Do High (vs. Low) Rated Psychiatrists Have Better Patient Outcomes?


Do High (vs. Low) Rated Psychiatrists Have Better Patient Outcomes?
June 28, 2024 MHO

Do High (vs. Low) Rated Psychiatrists Have Better Patient Outcomes?

Patient satisfaction is one of the most important factors in delivering optimal treatment within healthcare facilities. Higher patient satisfaction has been linked to greater adherence to treatment and higher patient self-reported improvement.1,2 Among the many aspects of patient satisfaction, satisfaction with the treating physician holds particular importance.3 Together, these findings suggest there should be a psychiatrist satisfaction relationship with patient outcomes, where psychiatrists who are overall rated higher by their patients (“psychiatrist satisfaction”) have better outcomes overall. To test this, data from adult inpatient discharges between January 2022 and March 2024 were used to categorize psychiatrists into high and low satisfaction groups. Psychiatrists with an average physician satisfaction score 4 one standard deviation above the mean were considered high, and those with one standard deviation below were considered low. Psychiatrists with fewer than 30 patients were excluded. Moreover, psychiatrists with high versus low satisfaction did not differ in average number of patients.5 The final dataset included 197 physicians and 57,661 patient stays across 87 facilities.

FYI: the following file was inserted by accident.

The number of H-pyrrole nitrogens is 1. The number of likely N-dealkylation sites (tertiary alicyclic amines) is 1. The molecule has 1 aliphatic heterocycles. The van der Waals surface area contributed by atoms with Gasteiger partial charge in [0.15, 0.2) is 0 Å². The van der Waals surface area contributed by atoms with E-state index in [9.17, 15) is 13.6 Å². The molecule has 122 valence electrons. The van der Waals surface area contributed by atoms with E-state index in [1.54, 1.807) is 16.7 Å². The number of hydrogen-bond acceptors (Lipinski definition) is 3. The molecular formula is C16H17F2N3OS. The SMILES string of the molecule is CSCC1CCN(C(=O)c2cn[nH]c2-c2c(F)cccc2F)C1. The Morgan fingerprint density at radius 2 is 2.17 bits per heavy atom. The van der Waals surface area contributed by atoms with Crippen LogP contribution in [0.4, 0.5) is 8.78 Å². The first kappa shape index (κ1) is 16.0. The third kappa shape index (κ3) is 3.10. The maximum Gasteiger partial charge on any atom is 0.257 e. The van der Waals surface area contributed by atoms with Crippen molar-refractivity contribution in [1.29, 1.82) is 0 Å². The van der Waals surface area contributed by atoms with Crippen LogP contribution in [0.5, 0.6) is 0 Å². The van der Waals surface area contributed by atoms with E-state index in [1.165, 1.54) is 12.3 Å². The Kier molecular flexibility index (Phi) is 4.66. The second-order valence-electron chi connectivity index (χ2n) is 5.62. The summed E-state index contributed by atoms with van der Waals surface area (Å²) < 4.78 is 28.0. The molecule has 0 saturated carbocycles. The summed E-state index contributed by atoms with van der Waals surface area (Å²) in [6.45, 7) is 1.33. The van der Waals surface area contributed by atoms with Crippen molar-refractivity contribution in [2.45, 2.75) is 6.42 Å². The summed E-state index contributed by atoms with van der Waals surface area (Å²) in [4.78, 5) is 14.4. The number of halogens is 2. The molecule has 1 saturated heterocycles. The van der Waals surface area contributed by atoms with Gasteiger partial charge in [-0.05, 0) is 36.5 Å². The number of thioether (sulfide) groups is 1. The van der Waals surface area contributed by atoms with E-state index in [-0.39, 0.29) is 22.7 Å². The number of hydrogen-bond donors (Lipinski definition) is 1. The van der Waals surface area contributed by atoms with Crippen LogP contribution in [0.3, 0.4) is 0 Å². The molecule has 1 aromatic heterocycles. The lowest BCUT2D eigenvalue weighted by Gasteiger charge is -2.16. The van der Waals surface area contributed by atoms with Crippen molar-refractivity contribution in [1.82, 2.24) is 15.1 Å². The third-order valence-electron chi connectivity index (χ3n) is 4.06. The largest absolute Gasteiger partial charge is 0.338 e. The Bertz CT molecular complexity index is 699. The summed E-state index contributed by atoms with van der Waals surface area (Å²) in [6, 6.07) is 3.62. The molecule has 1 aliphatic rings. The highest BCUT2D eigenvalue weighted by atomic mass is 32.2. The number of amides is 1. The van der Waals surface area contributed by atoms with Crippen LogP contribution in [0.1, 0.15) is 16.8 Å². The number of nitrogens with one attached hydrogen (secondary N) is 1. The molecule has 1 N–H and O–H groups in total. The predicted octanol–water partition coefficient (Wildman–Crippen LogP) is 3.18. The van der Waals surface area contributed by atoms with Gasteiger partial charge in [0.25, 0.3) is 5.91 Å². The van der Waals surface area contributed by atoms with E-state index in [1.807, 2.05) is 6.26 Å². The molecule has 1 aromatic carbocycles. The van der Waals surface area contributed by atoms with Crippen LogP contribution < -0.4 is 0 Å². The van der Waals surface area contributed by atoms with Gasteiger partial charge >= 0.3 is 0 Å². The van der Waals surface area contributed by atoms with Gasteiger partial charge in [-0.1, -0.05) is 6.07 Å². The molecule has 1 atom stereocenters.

Symptom Severity and Clinical Outcomes

Clinical outcomes were measured by admission severity, discharge severity, and admission-to-discharge Statistically Meaningful Improvement (SMI6), on two patient self-report clinical measures: patient functioning (BASIS-32™7) and depression (PHQ-98). Interestingly, our data revealed patients treated by high-satisfaction psychiatrists exhibited greater severity in patient functioning upon admission. However, patients under the care of high-satisfaction psychiatrists were less severe in patient functioning at discharge, despite their higher admission severity. Indeed, even controlling for admission severity symptoms, analysis still yielded a small but significant difference between high-satisfaction vs. low-satisfaction psychiatrists in admission to discharge change in patient functioning.9 Patients treated by high satisfaction psychiatrists had slightly more severe depression upon admission, while small differences in depression severity were noted at discharge. Controlling for admission severity, however, there were no meaningful differences in admission to discharge change in depression severity.10 Furthermore, a greater percentage of patients treated by high satisfaction psychiatrists achieved Statistically Meaningful Improvement in depression symptoms (88% vs. 80%). The gap in percentage of patients achieving SMI in patient functioning was even more stark (96% v 81%). It’s worth noting, though, diagnosis is known to impact satisfaction. For example, patients diagnosed with conditions such as posttraumatic stress disorder or personality disorders are more likely to report lower satisfaction levels with their treatment overall. However, analysis did not reveal differences in diagnostic case mix between high and low satisfaction psychiatrists.